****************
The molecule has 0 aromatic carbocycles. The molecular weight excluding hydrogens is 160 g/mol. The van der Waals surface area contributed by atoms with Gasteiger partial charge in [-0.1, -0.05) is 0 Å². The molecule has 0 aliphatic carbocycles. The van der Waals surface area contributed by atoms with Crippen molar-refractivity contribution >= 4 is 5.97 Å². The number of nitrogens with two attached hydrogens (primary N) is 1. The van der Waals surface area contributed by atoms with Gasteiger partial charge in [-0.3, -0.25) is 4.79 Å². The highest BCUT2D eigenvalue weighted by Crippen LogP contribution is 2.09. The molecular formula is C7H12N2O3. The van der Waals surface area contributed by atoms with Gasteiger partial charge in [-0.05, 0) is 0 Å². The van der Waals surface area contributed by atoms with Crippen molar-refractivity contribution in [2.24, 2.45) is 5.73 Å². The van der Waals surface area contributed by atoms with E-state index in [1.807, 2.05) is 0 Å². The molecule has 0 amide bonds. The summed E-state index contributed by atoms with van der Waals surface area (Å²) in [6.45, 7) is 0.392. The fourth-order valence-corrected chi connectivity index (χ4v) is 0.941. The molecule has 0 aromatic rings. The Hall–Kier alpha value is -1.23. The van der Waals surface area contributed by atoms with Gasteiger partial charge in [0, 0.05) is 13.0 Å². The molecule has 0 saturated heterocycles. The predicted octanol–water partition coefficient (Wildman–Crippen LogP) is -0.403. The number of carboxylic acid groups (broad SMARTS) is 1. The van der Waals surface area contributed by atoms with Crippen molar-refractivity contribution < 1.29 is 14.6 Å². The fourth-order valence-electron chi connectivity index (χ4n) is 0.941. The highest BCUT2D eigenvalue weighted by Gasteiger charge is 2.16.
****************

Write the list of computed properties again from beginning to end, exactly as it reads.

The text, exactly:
The molecule has 0 aromatic carbocycles. The molecular weight excluding hydrogens is 160 g/mol. The van der Waals surface area contributed by atoms with Gasteiger partial charge in [-0.1, -0.05) is 0 Å². The molecule has 0 aliphatic carbocycles. The van der Waals surface area contributed by atoms with Crippen molar-refractivity contribution >= 4 is 5.97 Å². The number of nitrogens with two attached hydrogens (primary N) is 1. The van der Waals surface area contributed by atoms with Gasteiger partial charge in [-0.3, -0.25) is 4.79 Å². The highest BCUT2D eigenvalue weighted by Crippen LogP contribution is 2.09. The molecular formula is C7H12N2O3. The van der Waals surface area contributed by atoms with Gasteiger partial charge in [-0.05, 0) is 0 Å². The van der Waals surface area contributed by atoms with Crippen molar-refractivity contribution in [2.24, 2.45) is 5.73 Å². The van der Waals surface area contributed by atoms with E-state index in [1.807, 2.05) is 0 Å². The molecule has 0 amide bonds. The summed E-state index contributed by atoms with van der Waals surface area (Å²) in [6.45, 7) is 0.392. The fourth-order valence-corrected chi connectivity index (χ4v) is 0.941. The molecule has 0 aromatic rings. The Hall–Kier alpha value is -1.23. The van der Waals surface area contributed by atoms with Gasteiger partial charge in [0, 0.05) is 13.0 Å². The molecule has 0 saturated heterocycles. The predicted octanol–water partition coefficient (Wildman–Crippen LogP) is -0.403. The number of carboxylic acid groups (broad SMARTS) is 1. The van der Waals surface area contributed by atoms with Crippen molar-refractivity contribution < 1.29 is 14.6 Å². The fourth-order valence-electron chi connectivity index (χ4n) is 0.941. The highest BCUT2D eigenvalue weighted by Gasteiger charge is 2.16.